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Difference between equals() and == for Objects?  RSS feed

 
Shane Jensen
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Hi everyone,

As far as I understand, equals() compares the actual value for Strings, while == checks whether two Strings refer to the same reference object.

However, for other Objects, equals() and == seem to be doing the exact same thing; they both check whether two Objects refer to the same reference variable. I just can't see the difference. Can anyone explain this to me as simple as possible?

Thank you in advance!

Regards,
Shane
 
Jeanne Boyarsky
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Shane,
The Object class implements equals() is a way that is equivalent to ==. So if you have the Object class, it definitely behaves the same.

Subclasses of Object, have the option of overriding the behavior of equals(). String is one such class that does. There are many others that provide custom equals() methods as well. And as you noted, many that do not and inherit the == logic.
 
Shane Jensen
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Jeanne Boyarsky wrote:Shane,
The Object class implements equals() is a way that is equivalent to ==. So if you have the Object class, it definitely behaves the same.

Subclasses of Object, have the option of overriding the behavior of equals(). String is one such class that does. There are many others that provide custom equals() methods as well. And as you noted, many that do not and inherit the == logic.

Hi Jeanne,

Thanks for your quick reply. So just for complete clarity: for classes that don't override equals() (unlike String), the behavior and thus the result of equals() and == will be exactly the same?
 
Jeanne Boyarsky
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Shane Jensen wrote:So just for complete clarity: for classes that don't override equals() (unlike String), the behavior and thus the result of equals() and == will be exactly the same?

Yes. In the JDK I have on my machine, the implementation in the Object class is


As you can see, it calls == which shows it is *exactly* the same!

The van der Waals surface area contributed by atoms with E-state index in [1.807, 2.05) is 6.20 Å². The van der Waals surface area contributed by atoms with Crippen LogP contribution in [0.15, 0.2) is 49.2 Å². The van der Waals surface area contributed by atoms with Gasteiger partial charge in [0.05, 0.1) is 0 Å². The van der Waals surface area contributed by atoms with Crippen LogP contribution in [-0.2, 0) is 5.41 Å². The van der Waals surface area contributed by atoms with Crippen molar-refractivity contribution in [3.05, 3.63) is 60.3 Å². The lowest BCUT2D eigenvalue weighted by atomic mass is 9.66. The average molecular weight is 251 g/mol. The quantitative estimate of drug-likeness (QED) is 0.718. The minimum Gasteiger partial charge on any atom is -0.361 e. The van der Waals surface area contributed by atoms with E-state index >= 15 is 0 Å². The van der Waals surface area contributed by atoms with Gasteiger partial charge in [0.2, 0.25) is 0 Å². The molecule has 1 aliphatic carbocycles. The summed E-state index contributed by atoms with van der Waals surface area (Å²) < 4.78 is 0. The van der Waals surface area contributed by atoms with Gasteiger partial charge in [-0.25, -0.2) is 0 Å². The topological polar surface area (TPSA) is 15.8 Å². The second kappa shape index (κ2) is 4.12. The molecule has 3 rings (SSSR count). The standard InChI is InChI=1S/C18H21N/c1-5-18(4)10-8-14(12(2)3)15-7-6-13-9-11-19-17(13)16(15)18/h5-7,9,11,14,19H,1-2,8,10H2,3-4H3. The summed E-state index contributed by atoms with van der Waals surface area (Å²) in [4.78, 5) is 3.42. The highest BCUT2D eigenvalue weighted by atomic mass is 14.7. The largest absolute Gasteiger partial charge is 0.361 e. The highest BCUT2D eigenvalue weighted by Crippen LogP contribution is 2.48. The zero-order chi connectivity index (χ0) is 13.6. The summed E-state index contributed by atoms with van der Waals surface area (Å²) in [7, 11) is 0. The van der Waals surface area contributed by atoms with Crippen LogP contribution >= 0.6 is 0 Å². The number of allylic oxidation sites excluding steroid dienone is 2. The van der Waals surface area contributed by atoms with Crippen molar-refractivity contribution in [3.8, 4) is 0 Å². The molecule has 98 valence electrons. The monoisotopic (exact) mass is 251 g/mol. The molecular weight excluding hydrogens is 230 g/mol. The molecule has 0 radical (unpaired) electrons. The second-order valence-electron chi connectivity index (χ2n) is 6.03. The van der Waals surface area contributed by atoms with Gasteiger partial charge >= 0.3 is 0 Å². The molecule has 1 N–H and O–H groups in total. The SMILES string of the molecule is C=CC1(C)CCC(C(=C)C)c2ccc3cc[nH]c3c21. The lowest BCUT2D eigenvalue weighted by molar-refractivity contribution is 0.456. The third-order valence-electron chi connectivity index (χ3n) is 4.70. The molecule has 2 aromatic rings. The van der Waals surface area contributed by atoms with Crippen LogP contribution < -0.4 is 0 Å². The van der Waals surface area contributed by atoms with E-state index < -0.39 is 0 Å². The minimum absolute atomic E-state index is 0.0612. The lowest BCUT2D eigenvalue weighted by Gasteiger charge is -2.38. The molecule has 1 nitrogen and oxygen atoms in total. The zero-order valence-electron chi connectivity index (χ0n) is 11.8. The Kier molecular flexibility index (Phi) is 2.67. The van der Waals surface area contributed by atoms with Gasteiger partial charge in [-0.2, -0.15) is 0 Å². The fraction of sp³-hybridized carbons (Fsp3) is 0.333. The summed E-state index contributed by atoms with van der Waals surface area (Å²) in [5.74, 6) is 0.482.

Shane Jensen
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Jeanne Boyarsky wrote:
Shane Jensen wrote:So just for complete clarity: for classes that don't override equals() (unlike String), the behavior and thus the result of equals() and == will be exactly the same?

Yes. In the JDK I have on my machine, the implementation in the Object class is


As you can see, it calls == which shows it is *exactly* the same!

Alright then. Thanks
 
Roel De Nijs
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Jeanne Boyarsky wrote:
Shane Jensen wrote:So just for complete clarity: for classes that don't override equals() (unlike String), the behavior and thus the result of equals() and == will be exactly the same?

Yes.

I have to disagree!

Although the equals() method of the Object class is implemented using the == operator, there are two major differences between equals() and ==, namely:
1/ if you invoke equals() on a null reference, you'll get a NullPointerException; using == you will never get a NullPointerException. Illustrated in this code snippet

2/ if you use == with incompatible types, you'll get a compiler error; using equals() you'll never get a compiler error. Again illustrated in the following code snippet

Hope it helps!
Kind regards,
Roel
 
Tobias Bachert
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The a==2 should be a==(Integer) 2 (or a==Integer.valueOf(2)), otherwise the examples won't show the desired behavior.
 
Roel De Nijs
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Tobias Bachert wrote:The a==2 should be a==(Integer) 2 (or a==Integer.valueOf(2)), otherwise the examples won't show the desired behavior.

You are definitely correct about the first code snippet Have a cow! Without using Integer.valueOf(2) the value of a will be unboxed to compare two int primitives resulting in a NullPointerException as well. For the second code snippet I added it as well for consistency, although it's less needed as it only needs to show that == can result in a compiler error (and equals() won't).
 
Shane Jensen
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Thanks Roel and Tobias for the clarifications.
 
Frits Walraven
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Congratulations Shane Jensen,

Your question has made it to our Journal   

Have a Cow!
 
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